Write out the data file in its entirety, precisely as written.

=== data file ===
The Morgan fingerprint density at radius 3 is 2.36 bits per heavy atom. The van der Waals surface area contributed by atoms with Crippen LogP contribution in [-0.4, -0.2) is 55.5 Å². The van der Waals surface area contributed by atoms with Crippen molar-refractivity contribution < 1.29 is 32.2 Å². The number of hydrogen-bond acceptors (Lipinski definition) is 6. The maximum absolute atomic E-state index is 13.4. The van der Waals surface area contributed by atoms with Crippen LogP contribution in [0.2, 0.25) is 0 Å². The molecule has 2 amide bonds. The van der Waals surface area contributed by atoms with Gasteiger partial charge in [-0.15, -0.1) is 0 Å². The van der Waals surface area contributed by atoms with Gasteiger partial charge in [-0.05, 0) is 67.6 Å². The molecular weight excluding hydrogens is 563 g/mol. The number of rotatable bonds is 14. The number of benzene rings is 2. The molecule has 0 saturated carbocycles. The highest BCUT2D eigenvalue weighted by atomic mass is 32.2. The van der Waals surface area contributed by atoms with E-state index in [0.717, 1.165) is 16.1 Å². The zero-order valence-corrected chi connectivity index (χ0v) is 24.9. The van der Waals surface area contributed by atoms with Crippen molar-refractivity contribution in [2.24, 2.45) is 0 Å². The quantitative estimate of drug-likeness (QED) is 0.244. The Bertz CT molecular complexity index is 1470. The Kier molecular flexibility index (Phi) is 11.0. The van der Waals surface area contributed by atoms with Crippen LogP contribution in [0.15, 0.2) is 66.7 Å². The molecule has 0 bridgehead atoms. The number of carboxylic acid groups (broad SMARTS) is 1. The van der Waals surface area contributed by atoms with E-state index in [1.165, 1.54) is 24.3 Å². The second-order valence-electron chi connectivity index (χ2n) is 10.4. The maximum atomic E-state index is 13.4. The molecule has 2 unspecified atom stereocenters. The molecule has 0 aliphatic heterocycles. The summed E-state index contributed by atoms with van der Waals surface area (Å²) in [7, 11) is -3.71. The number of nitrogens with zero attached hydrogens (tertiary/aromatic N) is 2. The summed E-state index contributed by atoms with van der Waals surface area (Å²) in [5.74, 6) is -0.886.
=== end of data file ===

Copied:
The Morgan fingerprint density at radius 3 is 2.36 bits per heavy atom. The van der Waals surface area contributed by atoms with Crippen LogP contribution in [-0.4, -0.2) is 55.5 Å². The van der Waals surface area contributed by atoms with Crippen molar-refractivity contribution < 1.29 is 32.2 Å². The number of hydrogen-bond acceptors (Lipinski definition) is 6. The maximum absolute atomic E-state index is 13.4. The van der Waals surface area contributed by atoms with Crippen LogP contribution in [0.2, 0.25) is 0 Å². The molecule has 2 amide bonds. The van der Waals surface area contributed by atoms with Gasteiger partial charge in [-0.15, -0.1) is 0 Å². The van der Waals surface area contributed by atoms with Gasteiger partial charge in [-0.05, 0) is 67.6 Å². The molecular weight excluding hydrogens is 563 g/mol. The number of rotatable bonds is 14. The number of benzene rings is 2. The molecule has 0 saturated carbocycles. The highest BCUT2D eigenvalue weighted by atomic mass is 32.2. The van der Waals surface area contributed by atoms with E-state index in [0.717, 1.165) is 16.1 Å². The zero-order valence-corrected chi connectivity index (χ0v) is 24.9. The van der Waals surface area contributed by atoms with Crippen molar-refractivity contribution in [2.24, 2.45) is 0 Å². The quantitative estimate of drug-likeness (QED) is 0.244. The Bertz CT molecular complexity index is 1470. The Kier molecular flexibility index (Phi) is 11.0. The van der Waals surface area contributed by atoms with Crippen LogP contribution in [0.15, 0.2) is 66.7 Å². The molecule has 0 bridgehead atoms. The number of carboxylic acid groups (broad SMARTS) is 1. The van der Waals surface area contributed by atoms with E-state index in [1.165, 1.54) is 24.3 Å². The second-order valence-electron chi connectivity index (χ2n) is 10.4. The maximum atomic E-state index is 13.4. The molecule has 2 unspecified atom stereocenters. The molecule has 0 aliphatic heterocycles. The summed E-state index contributed by atoms with van der Waals surface area (Å²) in [7, 11) is -3.71. The number of nitrogens with zero attached hydrogens (tertiary/aromatic N) is 2. The summed E-state index contributed by atoms with van der Waals surface area (Å²) in [5.74, 6) is -0.886.